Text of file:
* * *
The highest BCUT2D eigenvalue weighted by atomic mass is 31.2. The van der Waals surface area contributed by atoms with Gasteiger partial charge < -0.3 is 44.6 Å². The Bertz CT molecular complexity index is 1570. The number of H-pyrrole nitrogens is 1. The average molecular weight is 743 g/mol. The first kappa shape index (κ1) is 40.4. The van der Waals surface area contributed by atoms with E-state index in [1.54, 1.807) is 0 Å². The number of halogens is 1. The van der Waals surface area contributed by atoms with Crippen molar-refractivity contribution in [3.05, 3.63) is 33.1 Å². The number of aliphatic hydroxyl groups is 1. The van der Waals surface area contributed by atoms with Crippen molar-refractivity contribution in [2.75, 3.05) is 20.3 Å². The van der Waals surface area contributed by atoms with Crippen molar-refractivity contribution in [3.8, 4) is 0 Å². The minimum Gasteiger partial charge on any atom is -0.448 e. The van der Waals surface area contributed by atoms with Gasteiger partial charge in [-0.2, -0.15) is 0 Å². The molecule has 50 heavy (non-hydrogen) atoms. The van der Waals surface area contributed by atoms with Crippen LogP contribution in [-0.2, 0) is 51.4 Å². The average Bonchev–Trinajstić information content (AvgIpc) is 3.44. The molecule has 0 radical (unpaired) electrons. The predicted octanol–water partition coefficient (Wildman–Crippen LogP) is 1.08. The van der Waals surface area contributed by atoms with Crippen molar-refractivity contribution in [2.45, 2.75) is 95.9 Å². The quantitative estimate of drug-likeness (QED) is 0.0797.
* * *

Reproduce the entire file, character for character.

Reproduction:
The highest BCUT2D eigenvalue weighted by atomic mass is 31.2. The van der Waals surface area contributed by atoms with Gasteiger partial charge < -0.3 is 44.6 Å². The Bertz CT molecular complexity index is 1570. The number of H-pyrrole nitrogens is 1. The average molecular weight is 743 g/mol. The first kappa shape index (κ1) is 40.4. The van der Waals surface area contributed by atoms with E-state index in [1.54, 1.807) is 0 Å². The number of halogens is 1. The van der Waals surface area contributed by atoms with Crippen molar-refractivity contribution in [3.05, 3.63) is 33.1 Å². The number of aliphatic hydroxyl groups is 1. The van der Waals surface area contributed by atoms with Crippen molar-refractivity contribution in [2.75, 3.05) is 20.3 Å². The van der Waals surface area contributed by atoms with Crippen molar-refractivity contribution in [3.8, 4) is 0 Å². The minimum Gasteiger partial charge on any atom is -0.448 e. The van der Waals surface area contributed by atoms with Gasteiger partial charge in [-0.2, -0.15) is 0 Å². The molecule has 50 heavy (non-hydrogen) atoms. The van der Waals surface area contributed by atoms with Crippen LogP contribution in [-0.2, 0) is 51.4 Å². The average Bonchev–Trinajstić information content (AvgIpc) is 3.44. The molecule has 0 radical (unpaired) electrons. The predicted octanol–water partition coefficient (Wildman–Crippen LogP) is 1.08. The van der Waals surface area contributed by atoms with Crippen molar-refractivity contribution in [2.45, 2.75) is 95.9 Å². The quantitative estimate of drug-likeness (QED) is 0.0797.